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Has Nike Reached the End of Its Relationship with Women's Track and Field?

In the past six months, the New York Times has published three viral videos of former Nike athletes – Alysia Montaño, Kara Goucher, and, most recently, Mary Cain – speaking out against the brand and the unequal treatment of its female athletes.

In May of this year, Montaño and Goucher broke their non-disclosure agreement with Nike when they went on record to make a public statement about their pregnancy and how it was treated by the brand. Both athletes are olympians and have had extremely successful careers while being sponsored by Nike. That is, until they became pregnant. As soon as the brand found out about their pregnancies, both athlete’s contracts were suspended until they were back in world-class shape after giving birth. By not paying female athletes during their pregnancy Nike has been effectively pushing women out of the sport and making it even harder for them to come back to the same elite level they were at pre-pregnancy. At the most uncertain and vulnerable time in their careers, when these athletes are at their athletic primes, Nike shut off their income. This jeopardizes athlete’s way of supporting themselves and their babies because when pregnant they were no longer perceived as assets. The brand has refused to offer maternity protection for any athlete. In the case of 9-time olympic medalist, Nike offered to pay Goucher 70% less when the contract would resume, after pregnancy. This is and should not be a common theme in the sponsors of women's track and field. After Montaño’s contract was put on pause she left Nike completely and signed a contract with Asics at six months pregnant, going on to run in the national championship at eight months pregnant. This shows how not granting maternity protection or pay is an unnecessary act of inequality that has only been exhibited by Nike. Nike has declined to make a public statement on the matter.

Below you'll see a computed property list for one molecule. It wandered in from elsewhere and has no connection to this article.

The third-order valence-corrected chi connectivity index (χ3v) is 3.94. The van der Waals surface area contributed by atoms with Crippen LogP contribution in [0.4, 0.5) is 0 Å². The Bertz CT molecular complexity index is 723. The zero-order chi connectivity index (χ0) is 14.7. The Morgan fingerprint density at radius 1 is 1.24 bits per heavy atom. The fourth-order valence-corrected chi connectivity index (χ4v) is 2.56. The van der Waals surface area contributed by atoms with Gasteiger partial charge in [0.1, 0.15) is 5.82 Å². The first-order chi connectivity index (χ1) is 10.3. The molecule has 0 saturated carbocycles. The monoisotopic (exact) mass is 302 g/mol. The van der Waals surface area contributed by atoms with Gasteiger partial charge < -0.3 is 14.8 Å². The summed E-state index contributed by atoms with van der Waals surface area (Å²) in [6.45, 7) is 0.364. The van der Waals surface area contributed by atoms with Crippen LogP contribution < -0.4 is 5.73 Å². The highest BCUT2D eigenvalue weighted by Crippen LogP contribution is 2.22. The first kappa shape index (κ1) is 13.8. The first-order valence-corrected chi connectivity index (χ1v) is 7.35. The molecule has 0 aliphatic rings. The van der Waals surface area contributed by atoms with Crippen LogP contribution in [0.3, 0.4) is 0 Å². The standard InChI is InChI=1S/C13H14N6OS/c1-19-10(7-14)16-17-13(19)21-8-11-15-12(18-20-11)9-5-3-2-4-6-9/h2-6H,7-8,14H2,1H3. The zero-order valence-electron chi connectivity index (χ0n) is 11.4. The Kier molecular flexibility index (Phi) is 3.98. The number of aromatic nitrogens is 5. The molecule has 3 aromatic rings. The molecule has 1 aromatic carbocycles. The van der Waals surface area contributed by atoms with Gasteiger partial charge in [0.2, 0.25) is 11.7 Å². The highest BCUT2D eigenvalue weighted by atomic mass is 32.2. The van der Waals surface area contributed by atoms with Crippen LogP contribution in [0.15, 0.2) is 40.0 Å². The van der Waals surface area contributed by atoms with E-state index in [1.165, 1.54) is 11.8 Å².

However, the problem with Nike’s treatment of their female track athletes goes far beyond maternity issues. Earlier this month, Mary Cain came out with her own Nike horror story, this time focussed around Nike’s training camp and facility: The Oregon Project, a Nike funded initiative to train the world's fastest runners to break barriers of the sport. Cain, at 17 years old, was the U.S.’s foremost middle distance runner and was recruited for the program by Nike Track and Field head coach, Alberto Salazar. What Cain got out of this program was not in fact the world class training she expected, but instead was emotionally and physically abused by Salazar and his team of unqualified, Nike endorsed “coaches.” According to Cain, as soon as she arrived at the program, the all-male staff decided that the only way for her to be faster was to be thinner. Salazar would starve and body shame Cain and other athletes by creating baseless nutrition plans for the athletes and trying to control their weight by forcing athletes to take birth control pills and diuretics. As the use of diuretics are illegal in the sport Salazar was recently banned from track and field for four years for administering them to his athletes; however, he has decided to appeal the ban. When Cain or other athletes would not reach goal weights set by Salazar he would publicly shame, belittle and verbally abuse them making them feel worthless, scared and psychologically tormented. This coaching technique plagued athletes mentally and resulted in declined performance from many of them. This intense mental strain ended up taking such a toll on Cain that she fell deeply depressed and began self harming. When she brought up this fact to Salazar and the unlicensed team psychologist it was unaddressed. Cain left the team soon after this incident. Unfortunately, this went even further. Through the extreme stress put on Cain’s body she, as well as several other Oregon Project athletes, developed RED-S syndrome causing her to lose her period for 3 years, as well as having other negative physiological effects.